SnapChat officially changed its name to Snap, Inc. as the company restyles itself from a one-[major] hit app company into a digital lifestyle brand. To mark the occasion, Snap, Inc. introduced Spectacles, fashion and tech-forward sunglasses that record 10-second clips, which can then be uploaded to SnapChat Memories via wifi. Following the Apple playbook, Snap, Inc. also designed a fashionable case that doubles as a charger. Spectacles will be available this Fall and will cost $130.

Spectacles are the result of a secret acquisition in December 2014 of VergenceLabs, which developed Epiphany Eyewear to record video clips with the press of a button on the side of the frame and upload them online via its app. Over the last 19 months, Snap, Inc. remodeled Epiphany into a fun, but thoughtful sunglass package to give Snappers a way to share their perspective hands-free.

By pressing a small button on the side of the glasses, Spectacles capture video through a 115-degree lens, which better conveys someone’s natural perspective and field of vision. Those on the other side of the lens, will know they’re being recorded because of a halo-like light that surrounds the lens. Unlike smartphones, which record video in a rectangular format, video via Spectacles is circular, allowing the viewer to watch the content naturally, whether in portrait or landscape mode, the way the user “saw” it. Essentially, clips offer a playback experience that simulates your natural point of view....

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Is it a bird? Is it a plane? Is it the illegitimate child of Donald Trump? Well SnapChat, I mean Snap Inc, that was, well, what the hell was that?

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sillysmall's comment, September 27, 6:53 AM
Nice
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LinkedIn Unveils Redesign, New Features

LinkedIn Unveils Redesign, New Features | Public Relations & Social Media Insight | Scoop.it

With its acquisition by Microsoft still several months from closing, LinkedIn is wasting no time revamping the Web site and adding new features to help bolster user engagement. The new features include an “Interest Feed,” aggregating content relevant to individual users, a new platform for its online education service Lynda, and of course the inevitable chat bot.

The Web site redesign gives LinkedIn’s desktop profile pages a sleek new look and layout, bringing it up to date with the network’s mobile app, which got an overhaul at the beginning of the year. The new format includes easier navigation from the main feed, with buttons for things like profiles, messages, and updates from their professional connections, all appearing in the top left homepage.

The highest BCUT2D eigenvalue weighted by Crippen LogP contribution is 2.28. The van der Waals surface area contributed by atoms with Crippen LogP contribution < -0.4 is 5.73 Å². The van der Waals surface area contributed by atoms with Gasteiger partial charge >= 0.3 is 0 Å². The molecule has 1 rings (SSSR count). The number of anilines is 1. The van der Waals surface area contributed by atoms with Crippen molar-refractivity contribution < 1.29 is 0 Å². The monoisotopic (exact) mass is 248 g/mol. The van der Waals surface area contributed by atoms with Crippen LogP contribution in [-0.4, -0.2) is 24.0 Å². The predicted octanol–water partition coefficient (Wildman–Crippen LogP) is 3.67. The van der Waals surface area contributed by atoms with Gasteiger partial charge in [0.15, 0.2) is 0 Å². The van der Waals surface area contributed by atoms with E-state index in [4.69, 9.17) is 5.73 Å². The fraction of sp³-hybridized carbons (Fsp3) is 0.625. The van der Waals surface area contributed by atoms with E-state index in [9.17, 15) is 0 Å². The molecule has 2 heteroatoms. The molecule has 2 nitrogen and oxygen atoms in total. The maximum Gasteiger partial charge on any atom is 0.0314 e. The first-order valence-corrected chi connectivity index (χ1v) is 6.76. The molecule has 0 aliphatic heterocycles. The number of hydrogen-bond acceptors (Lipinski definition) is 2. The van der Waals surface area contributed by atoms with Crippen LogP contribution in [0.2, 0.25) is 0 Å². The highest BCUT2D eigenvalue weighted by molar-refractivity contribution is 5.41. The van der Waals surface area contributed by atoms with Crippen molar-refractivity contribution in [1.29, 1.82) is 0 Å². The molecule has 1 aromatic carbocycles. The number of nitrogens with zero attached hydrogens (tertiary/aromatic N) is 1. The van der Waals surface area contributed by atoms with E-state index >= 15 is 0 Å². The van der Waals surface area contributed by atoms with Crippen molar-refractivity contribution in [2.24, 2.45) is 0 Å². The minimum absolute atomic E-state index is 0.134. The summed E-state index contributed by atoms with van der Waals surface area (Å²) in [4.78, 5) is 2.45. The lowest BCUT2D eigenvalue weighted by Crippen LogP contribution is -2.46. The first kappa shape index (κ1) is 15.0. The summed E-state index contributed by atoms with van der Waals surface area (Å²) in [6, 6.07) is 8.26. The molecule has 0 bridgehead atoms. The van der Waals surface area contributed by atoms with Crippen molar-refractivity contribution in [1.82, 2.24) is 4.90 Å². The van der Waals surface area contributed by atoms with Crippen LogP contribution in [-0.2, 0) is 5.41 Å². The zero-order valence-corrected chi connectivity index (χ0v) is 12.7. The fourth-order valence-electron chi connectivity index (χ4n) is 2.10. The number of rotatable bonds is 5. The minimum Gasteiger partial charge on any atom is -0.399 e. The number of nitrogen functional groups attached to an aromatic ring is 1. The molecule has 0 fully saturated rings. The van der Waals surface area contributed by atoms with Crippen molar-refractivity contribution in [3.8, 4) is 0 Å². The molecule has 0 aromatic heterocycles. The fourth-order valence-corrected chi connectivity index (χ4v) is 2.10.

Like similar features on Facebook and other social platforms, the new LinkedIn “Interest Feed” brings together updates with new content from other users including posts, links to articles, and commentary from thought leaders on the site. Content appearing in the Interest Feed will be chosen partly by algorithms and partly by editors, guided by factors like the users’ profession, industry, and location....

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New LinkedIn features are worth a quick look.

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Debate strategies leaked by insiders in advance

Debate strategies leaked by insiders in advance | Public Relations & Social Media Insight | Scoop.it

We were able to speak with campaign insiders on both sides and can now disclose in advance their debate strategies and key messages for tonight. You read it here first!

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You might be able to save yourself 90 minutes of pain. On the other hand, it could be the best TV entertainment since the Super Bowl.

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Google Wants to Make Mobile, Video and Programmatic 'Revolutions' Blasé by 2020

Google Wants to Make Mobile, Video and Programmatic 'Revolutions' Blasé by 2020 | Public Relations & Social Media Insight | Scoop.it

Philipp Schindler was Google's ad chief for years, but few would know it. Having hailed from Germany, Schindler spent a good portion of his 11 years at Google running its European business before quietly ascending to global chief business officer 13 months ago. Now, for the first time in this role, he sat down with Adweek as he prepares to take the stage on Monday to address the industry at Advertising Week.


Schindler predicts his three favorite "revolutions"—mobile, video and programmatic—will be so common that by 2020 "we will actually look back and laugh that we called them revolutions."
Per Google, two-thirds of smartphone users say they turn to their devices to learn about a product or service after seeing a television commercial.

 

With that in mind, the 45-year-old exec and his team will unveil to the Adver